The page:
In addition to staying on the message as youth leaders with CFJ we learned that educational justice was a long term fight. YES we had public actions and protests. However those public actions were to bring attention to established Campaigns . Support for the campaigns included attending district meetings to bring up the issues and drop ins with elected officials in San Jose and Sacramento. As youth we were empowered to talk to the officials or their staffers on why we wanted to stop the California High School Exit Exam. My time with CFJ was in the early 2000’s before Smart Phones and social media. We had print outs at all our actions so supporters could understand the campaign, how to support in terms of voting, donating money to our cause and who to contact on the city, county and state level to support our protest. I learned the value of voter guides. CFJ had voter guides regarding ballot items on the federal, state and local level regarding education and how it impacted the causes we worked on. It was on going. There was no stopping.

I also learned that when you are fighting for social justice regarding education or any issue there are allies in the community. This does not mean other community leaders, nonprofits and government agencies are doing the exact same work as you. It does however mean there are people and agencies in solidarity willing and able to vote and publicize they voted on your behalf. It means there are influential people and agencies willing to endorse your campaign or your agency or both. We do not have to feel we are alone on an island. It is about building bridges with other community members and groups. Its understanding issues are intersectional and there are those who might not be on the exact same page but we are in the same book.

CFJ in San Jose was and still is based out of East San Jose. I am not from East San Jose nor did I attend school there. I got involved with CFJ when my high school government teacher said we had to do six volunteer hours with a political organization or activity. I was always a social justice oriented youth but did not know how to express it. We did have the internet back in 2002 and I remember emailing Erase based in Oakland and asking how to get involved. A woman called me back and heard my story of wanting to be involved and that I was a youth of color. She put me up on CFJ and it all moved from there. After completing my volunteer hours I became an active member up until the end of my freshman year of college. In joining an organization I supported and was active in but based in a community I was not from I learned what it means to be active and be quiet. What the means is understanding my position. I brought things to the group but there were many times I did not speak but offer my support in numbers because it was not my role to speak for other people. CFJ was about building political power and empowerment in East San Jose. I learned allyship and what it means to empower a specific group by learning and supporting not claiming I am that group.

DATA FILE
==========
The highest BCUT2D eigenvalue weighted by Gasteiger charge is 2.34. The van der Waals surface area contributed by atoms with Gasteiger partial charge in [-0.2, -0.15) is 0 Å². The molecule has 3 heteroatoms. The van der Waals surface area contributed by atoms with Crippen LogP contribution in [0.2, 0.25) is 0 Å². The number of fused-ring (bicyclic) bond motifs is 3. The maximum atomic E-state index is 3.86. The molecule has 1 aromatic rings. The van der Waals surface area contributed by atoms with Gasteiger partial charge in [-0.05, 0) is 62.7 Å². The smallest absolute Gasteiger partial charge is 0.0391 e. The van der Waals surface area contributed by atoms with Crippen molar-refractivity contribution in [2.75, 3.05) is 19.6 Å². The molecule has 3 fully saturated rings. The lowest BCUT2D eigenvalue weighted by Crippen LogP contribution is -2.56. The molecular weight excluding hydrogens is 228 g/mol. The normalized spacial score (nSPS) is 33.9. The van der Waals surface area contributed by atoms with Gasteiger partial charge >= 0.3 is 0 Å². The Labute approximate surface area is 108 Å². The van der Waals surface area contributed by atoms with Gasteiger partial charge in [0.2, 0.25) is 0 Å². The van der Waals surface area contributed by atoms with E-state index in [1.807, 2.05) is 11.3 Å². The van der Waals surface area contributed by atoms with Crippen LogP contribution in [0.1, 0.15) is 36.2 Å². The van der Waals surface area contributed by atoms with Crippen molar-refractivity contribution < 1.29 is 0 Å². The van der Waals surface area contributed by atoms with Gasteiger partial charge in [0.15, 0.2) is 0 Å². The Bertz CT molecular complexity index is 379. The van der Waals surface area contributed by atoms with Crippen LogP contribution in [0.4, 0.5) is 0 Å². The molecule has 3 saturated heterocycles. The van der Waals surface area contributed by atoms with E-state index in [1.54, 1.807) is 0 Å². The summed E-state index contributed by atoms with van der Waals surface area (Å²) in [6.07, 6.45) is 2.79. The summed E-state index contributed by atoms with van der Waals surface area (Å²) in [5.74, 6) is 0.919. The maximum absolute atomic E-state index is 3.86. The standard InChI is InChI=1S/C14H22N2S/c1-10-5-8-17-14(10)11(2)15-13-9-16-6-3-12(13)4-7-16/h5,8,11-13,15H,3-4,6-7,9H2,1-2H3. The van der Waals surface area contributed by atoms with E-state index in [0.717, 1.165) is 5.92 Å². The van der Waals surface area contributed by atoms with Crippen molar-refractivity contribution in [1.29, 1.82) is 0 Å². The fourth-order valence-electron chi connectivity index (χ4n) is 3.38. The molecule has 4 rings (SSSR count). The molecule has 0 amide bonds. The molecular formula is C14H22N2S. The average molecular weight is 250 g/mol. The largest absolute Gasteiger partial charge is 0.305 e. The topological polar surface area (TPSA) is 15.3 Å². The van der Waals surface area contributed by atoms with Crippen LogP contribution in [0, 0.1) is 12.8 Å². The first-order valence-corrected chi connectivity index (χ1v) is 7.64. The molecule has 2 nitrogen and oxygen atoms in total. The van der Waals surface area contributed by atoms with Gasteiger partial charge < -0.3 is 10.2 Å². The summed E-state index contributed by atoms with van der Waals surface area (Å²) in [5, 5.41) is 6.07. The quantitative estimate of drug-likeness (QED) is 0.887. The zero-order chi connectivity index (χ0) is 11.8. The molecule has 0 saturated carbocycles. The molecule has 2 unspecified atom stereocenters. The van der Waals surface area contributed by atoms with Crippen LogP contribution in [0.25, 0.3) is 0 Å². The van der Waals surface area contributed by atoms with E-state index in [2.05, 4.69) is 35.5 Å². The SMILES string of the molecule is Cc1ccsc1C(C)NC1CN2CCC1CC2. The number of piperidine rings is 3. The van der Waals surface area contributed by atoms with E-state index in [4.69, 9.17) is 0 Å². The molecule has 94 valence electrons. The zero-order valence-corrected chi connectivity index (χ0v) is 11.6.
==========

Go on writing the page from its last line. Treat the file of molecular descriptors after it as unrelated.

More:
I will always love and support CFJ regardless of how long it has been since I was an active youth member. I share my adult reflections on my youth activist training because it has been highly influential and impactful on my life. As we force the United States to defend Black lives on a social and political level demanding fundamental institutional and structural changes I urge everyone supporting not to forget the campaign portion. We as a country are making noise and its working. Officers are being charged and police departments are being defunded and even abolished. Do not forget this is a long term fight that requires all of our commitment. We all have a role to play from the frontlines to voting blocks, to fundraising and speaking out in real life and social media. Please remember what the call is concerning defending Black lives, and what your “my dog has three legs” is. Lastly do not forget this is a call and a campaign with demands. As a non Black person of color it is not my role to tell Black folks what their demands are. As an ally it is my job to actively support and promote their demands to any and all networks of power I have. I share these reflections in case it’s helpful for any green social justice warriors unsure where to begin and how to sustain their movements. In solidarity.


For more information on Californians For Justice

www.caljustice.org